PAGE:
Dizzy 7 on ZX Spectrum - incorrect interrupt mode 2 initialization
Dizzy 7 (the original 1992 release) has a game-breaking bug, which is fortunately mitigated by a technicality of the ZX Spectrum itself.

In short, if the data bus contains a byte other than 0xFF when the CPU is looking up the address of the IM2 interrupt handler, undefined behaviour will occur - including computer resets.

I have discovered this while I was trying to make Dizzy 7 run in my emulator, zxian.

A little background

Games on the ZX Spectrum's generally rely on the Z80 CPU's interrupt mode 2 (IM2) for various purposes.

Upon initialization, games write a pre-determined value into the Z80's I register. This value will be used as the MSB of a 128-entry IM2 handler lookup table.

The LSB of the entry is read from the data bus. The issue here is that it is difficult to guarantee what the bus configuration looks like at IM2 handler lookup time. Certain peripherals can affect the bus.

Therefore, ALL 128 entries of the handler lookup table are - in theory - equally as likely to be chosen by the CPU. Not only this, but since the LSB can even take on value 0xFF, a 257th byte must be supplied at the end of the 128 entries (of 2 bytes each) for "safety".

Thus, the common pattern of a table of 257 duplicated bytes has arisen in the ZX Spectrum development world.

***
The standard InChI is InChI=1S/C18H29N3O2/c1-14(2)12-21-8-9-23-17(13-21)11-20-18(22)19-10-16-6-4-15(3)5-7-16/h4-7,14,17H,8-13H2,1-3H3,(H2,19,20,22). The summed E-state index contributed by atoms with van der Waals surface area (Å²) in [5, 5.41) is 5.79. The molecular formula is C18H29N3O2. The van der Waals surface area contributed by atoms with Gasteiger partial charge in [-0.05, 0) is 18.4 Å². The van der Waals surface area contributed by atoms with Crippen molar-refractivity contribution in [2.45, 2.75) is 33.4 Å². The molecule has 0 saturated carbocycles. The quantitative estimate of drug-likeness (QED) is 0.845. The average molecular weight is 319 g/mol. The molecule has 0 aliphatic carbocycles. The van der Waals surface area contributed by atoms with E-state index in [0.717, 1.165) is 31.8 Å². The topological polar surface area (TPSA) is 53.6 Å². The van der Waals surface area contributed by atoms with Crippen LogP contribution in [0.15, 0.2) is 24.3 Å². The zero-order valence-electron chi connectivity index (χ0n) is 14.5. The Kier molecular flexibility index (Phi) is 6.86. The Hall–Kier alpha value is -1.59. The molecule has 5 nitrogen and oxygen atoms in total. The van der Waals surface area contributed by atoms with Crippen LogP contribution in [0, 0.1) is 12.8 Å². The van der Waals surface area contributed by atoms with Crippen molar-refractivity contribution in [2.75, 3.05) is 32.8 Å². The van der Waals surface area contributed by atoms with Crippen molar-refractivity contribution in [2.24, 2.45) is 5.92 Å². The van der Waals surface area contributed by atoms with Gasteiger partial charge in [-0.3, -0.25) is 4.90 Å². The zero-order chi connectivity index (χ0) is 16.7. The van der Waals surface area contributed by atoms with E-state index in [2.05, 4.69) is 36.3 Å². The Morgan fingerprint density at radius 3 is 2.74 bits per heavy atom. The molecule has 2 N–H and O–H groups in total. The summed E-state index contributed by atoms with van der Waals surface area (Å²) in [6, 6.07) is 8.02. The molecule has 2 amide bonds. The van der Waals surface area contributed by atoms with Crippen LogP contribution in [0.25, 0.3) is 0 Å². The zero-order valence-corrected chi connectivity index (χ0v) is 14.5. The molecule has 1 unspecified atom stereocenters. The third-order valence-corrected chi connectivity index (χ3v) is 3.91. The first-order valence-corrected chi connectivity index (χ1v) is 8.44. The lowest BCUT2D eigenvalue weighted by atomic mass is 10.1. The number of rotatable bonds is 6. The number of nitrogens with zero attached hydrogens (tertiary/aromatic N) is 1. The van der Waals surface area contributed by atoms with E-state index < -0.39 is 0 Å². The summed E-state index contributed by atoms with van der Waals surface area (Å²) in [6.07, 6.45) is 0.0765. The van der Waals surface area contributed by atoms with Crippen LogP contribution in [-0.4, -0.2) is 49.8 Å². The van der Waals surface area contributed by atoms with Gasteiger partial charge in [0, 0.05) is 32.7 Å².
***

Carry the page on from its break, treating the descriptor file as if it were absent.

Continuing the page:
A typical setup

On initialization, the game disables interrupts.

Then, it sets I=0xFE. This is essentially saying that the handler lookup table will start at 0xFE00.

257 bytes between 0xFE00 and 0xFF00 inclusive contain the value 0xFD, like so:
0xFE00: 0xFD
0xFE01: 0xFD
0xFE02: 0xFD
0xFEFF: 0xFD
0xFF00: 0xFD

The start of the handler begins at 0xFDFD like so:
0xFDFD: JP [actual start of handler]

Thus, when an IM2 occurs,

MSB = I register = 0xFE

LSB = theoretically random data bus byte 0xKK

Then, the address of the handler is the 2-byte value at 0xFEKK. Due to how the 257-byte table was setup with all 0xFD bytes, the address of the handler will always be 0xFDFD - irrespective of the theoretically random data bus byte.

How Dizzy 7 got lucky In the vast majority of cases (barring certain peripherals being present), the data bus byte on a ZX Spectrum is 0xFF at the start of an IM2 interrup.

At least one ZX Spectrum reference book mentions this, and four open source emulators I've inspected make this assumption, implementing IM2 handler lookup by hardcoding the data bus byte to 0xFF, as such:

handler entry = (I << 8) | 0xFF

Dizzy 7 did two things wrong

  • Either
    • its 257-byte array is not 0x100-aligned, if you count it as starting at 0xFDFF ("inside" the JP 0xFDF1 instruction) and ending at 0xFEFF, OR
    • they only allocated 256 bytes, if you count it as starting at 0xFE00 and ending at 0xFEFF
  • At 0x8209 it sets I=0xFD incorrectly, instead of the correct 0xFE. This incorrect value remains unchanged from this point on

What saved it on real hardware?

On real hardware, Dizzy 7 is saved by the fact that the data bus byte is frequently 0xFF during IM2. So MSB=I register=0xFD and LSB=0xFF (from bus), so the handler address is most likely found at address 0xFDFF.

By chance, the last byte of the instruction at 0xFDFD is in fact 0xFD.
0xFDFD: 0xC3   ; these 
0xFDFE: 0xF1   ; three bytes are
0xFDFF: 0xFD   ;  JP 0xFDF1

; table starts below

0xFE00: 0xFD
0xFE01: 0xFD
Thus, the handler address read from the value at 0xFDFF is 0xFDFD.

What saved it on emulators?

On emulators, Dizzy 7 is saved by the fact that emulator authors hardcode 0xFF as the LSB during IM2 handler lookup.

Other games

I've verified Dizzy 1 through 6 and they all set up IM2 handler lookup tables and I register adequately.